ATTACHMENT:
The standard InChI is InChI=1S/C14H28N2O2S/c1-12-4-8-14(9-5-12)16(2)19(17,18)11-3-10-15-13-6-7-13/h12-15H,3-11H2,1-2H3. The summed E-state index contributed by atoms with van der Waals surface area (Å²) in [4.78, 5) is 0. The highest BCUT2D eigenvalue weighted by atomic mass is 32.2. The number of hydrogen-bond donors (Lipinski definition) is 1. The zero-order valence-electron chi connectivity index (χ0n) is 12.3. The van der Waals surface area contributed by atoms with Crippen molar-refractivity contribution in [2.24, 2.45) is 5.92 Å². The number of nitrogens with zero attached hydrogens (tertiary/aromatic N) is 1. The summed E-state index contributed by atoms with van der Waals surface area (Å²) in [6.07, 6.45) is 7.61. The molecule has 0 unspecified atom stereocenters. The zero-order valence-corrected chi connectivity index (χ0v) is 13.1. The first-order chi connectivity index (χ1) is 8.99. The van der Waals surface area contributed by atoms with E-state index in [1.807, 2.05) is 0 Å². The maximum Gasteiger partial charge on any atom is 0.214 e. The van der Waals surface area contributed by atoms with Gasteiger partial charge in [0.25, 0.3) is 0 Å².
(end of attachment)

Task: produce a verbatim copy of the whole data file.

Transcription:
The standard InChI is InChI=1S/C14H28N2O2S/c1-12-4-8-14(9-5-12)16(2)19(17,18)11-3-10-15-13-6-7-13/h12-15H,3-11H2,1-2H3. The summed E-state index contributed by atoms with van der Waals surface area (Å²) in [4.78, 5) is 0. The highest BCUT2D eigenvalue weighted by atomic mass is 32.2. The number of hydrogen-bond donors (Lipinski definition) is 1. The zero-order valence-electron chi connectivity index (χ0n) is 12.3. The van der Waals surface area contributed by atoms with Crippen molar-refractivity contribution in [2.24, 2.45) is 5.92 Å². The number of nitrogens with zero attached hydrogens (tertiary/aromatic N) is 1. The summed E-state index contributed by atoms with van der Waals surface area (Å²) in [6.07, 6.45) is 7.61. The molecule has 0 unspecified atom stereocenters. The zero-order valence-corrected chi connectivity index (χ0v) is 13.1. The first-order chi connectivity index (χ1) is 8.99. The van der Waals surface area contributed by atoms with E-state index in [1.807, 2.05) is 0 Å². The maximum Gasteiger partial charge on any atom is 0.214 e. The van der Waals surface area contributed by atoms with Gasteiger partial charge in [0.25, 0.3) is 0 Å².